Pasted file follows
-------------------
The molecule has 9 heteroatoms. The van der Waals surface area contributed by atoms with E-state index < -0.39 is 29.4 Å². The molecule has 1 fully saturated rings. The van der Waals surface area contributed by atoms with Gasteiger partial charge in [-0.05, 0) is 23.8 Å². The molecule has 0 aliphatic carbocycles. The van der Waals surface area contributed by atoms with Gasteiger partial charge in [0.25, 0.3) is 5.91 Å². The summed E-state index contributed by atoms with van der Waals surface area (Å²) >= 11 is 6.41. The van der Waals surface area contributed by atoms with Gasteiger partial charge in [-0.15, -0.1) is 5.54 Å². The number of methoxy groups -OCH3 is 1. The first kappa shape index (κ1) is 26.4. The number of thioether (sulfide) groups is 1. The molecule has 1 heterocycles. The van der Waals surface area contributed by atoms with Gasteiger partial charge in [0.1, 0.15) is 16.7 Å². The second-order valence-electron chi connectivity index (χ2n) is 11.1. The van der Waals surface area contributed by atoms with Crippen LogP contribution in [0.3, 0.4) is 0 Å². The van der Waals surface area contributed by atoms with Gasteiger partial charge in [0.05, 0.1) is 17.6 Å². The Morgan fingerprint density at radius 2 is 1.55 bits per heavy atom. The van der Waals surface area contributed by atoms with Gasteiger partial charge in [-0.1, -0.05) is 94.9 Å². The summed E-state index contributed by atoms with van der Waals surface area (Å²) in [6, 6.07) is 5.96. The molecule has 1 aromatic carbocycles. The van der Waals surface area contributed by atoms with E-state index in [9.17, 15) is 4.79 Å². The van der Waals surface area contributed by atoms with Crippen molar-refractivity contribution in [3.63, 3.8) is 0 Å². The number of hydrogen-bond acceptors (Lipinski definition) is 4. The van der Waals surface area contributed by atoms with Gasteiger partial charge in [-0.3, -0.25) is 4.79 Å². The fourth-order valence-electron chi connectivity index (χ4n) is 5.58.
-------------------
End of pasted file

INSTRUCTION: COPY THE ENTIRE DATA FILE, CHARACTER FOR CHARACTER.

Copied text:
The molecule has 9 heteroatoms. The van der Waals surface area contributed by atoms with E-state index < -0.39 is 29.4 Å². The molecule has 1 fully saturated rings. The van der Waals surface area contributed by atoms with Gasteiger partial charge in [-0.05, 0) is 23.8 Å². The molecule has 0 aliphatic carbocycles. The van der Waals surface area contributed by atoms with Gasteiger partial charge in [0.25, 0.3) is 5.91 Å². The summed E-state index contributed by atoms with van der Waals surface area (Å²) >= 11 is 6.41. The van der Waals surface area contributed by atoms with Gasteiger partial charge in [-0.15, -0.1) is 5.54 Å². The number of methoxy groups -OCH3 is 1. The first kappa shape index (κ1) is 26.4. The number of thioether (sulfide) groups is 1. The molecule has 1 heterocycles. The van der Waals surface area contributed by atoms with Gasteiger partial charge in [0.1, 0.15) is 16.7 Å². The second-order valence-electron chi connectivity index (χ2n) is 11.1. The van der Waals surface area contributed by atoms with Crippen LogP contribution in [0.3, 0.4) is 0 Å². The van der Waals surface area contributed by atoms with Gasteiger partial charge in [0.05, 0.1) is 17.6 Å². The Morgan fingerprint density at radius 2 is 1.55 bits per heavy atom. The van der Waals surface area contributed by atoms with Gasteiger partial charge in [-0.1, -0.05) is 94.9 Å². The summed E-state index contributed by atoms with van der Waals surface area (Å²) in [6, 6.07) is 5.96. The molecule has 1 aromatic carbocycles. The van der Waals surface area contributed by atoms with E-state index in [9.17, 15) is 4.79 Å². The van der Waals surface area contributed by atoms with Crippen molar-refractivity contribution in [3.63, 3.8) is 0 Å². The number of hydrogen-bond acceptors (Lipinski definition) is 4. The van der Waals surface area contributed by atoms with Gasteiger partial charge in [-0.3, -0.25) is 4.79 Å². The fourth-order valence-electron chi connectivity index (χ4n) is 5.58.